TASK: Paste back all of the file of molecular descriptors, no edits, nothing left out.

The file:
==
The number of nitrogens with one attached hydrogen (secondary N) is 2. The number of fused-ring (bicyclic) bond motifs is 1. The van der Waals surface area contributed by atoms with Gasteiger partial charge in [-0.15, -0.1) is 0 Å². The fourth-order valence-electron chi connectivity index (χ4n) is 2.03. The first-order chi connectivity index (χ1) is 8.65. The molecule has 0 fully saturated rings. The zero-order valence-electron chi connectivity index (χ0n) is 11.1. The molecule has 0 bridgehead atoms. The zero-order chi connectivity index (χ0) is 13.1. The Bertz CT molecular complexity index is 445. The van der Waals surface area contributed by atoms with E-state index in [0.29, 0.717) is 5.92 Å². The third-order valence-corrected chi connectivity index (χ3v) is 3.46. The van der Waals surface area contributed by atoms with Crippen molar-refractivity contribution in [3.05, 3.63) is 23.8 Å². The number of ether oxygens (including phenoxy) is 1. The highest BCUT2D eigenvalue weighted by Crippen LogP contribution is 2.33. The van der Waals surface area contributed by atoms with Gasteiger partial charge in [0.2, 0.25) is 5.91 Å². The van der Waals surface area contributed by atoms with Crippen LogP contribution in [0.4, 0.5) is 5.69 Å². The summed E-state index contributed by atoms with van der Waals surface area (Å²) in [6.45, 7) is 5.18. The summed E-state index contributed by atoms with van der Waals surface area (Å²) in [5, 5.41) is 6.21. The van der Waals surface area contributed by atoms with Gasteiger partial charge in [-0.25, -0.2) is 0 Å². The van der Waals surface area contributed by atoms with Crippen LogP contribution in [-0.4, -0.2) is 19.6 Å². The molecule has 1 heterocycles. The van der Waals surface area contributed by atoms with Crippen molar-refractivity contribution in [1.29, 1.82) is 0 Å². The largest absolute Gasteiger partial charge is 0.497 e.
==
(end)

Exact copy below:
The number of nitrogens with one attached hydrogen (secondary N) is 2. The number of fused-ring (bicyclic) bond motifs is 1. The van der Waals surface area contributed by atoms with Gasteiger partial charge in [-0.15, -0.1) is 0 Å². The fourth-order valence-electron chi connectivity index (χ4n) is 2.03. The first-order chi connectivity index (χ1) is 8.65. The molecule has 0 fully saturated rings. The zero-order valence-electron chi connectivity index (χ0n) is 11.1. The molecule has 0 bridgehead atoms. The zero-order chi connectivity index (χ0) is 13.1. The Bertz CT molecular complexity index is 445. The van der Waals surface area contributed by atoms with E-state index in [0.29, 0.717) is 5.92 Å². The third-order valence-corrected chi connectivity index (χ3v) is 3.46. The van der Waals surface area contributed by atoms with Crippen molar-refractivity contribution in [3.05, 3.63) is 23.8 Å². The number of ether oxygens (including phenoxy) is 1. The highest BCUT2D eigenvalue weighted by Crippen LogP contribution is 2.33. The van der Waals surface area contributed by atoms with Gasteiger partial charge in [0.2, 0.25) is 5.91 Å². The van der Waals surface area contributed by atoms with Crippen LogP contribution in [0.4, 0.5) is 5.69 Å². The summed E-state index contributed by atoms with van der Waals surface area (Å²) in [6.45, 7) is 5.18. The summed E-state index contributed by atoms with van der Waals surface area (Å²) in [5, 5.41) is 6.21. The van der Waals surface area contributed by atoms with Gasteiger partial charge in [-0.25, -0.2) is 0 Å². The van der Waals surface area contributed by atoms with Crippen LogP contribution in [-0.4, -0.2) is 19.6 Å². The molecule has 1 heterocycles. The van der Waals surface area contributed by atoms with Crippen molar-refractivity contribution in [1.29, 1.82) is 0 Å². The largest absolute Gasteiger partial charge is 0.497 e.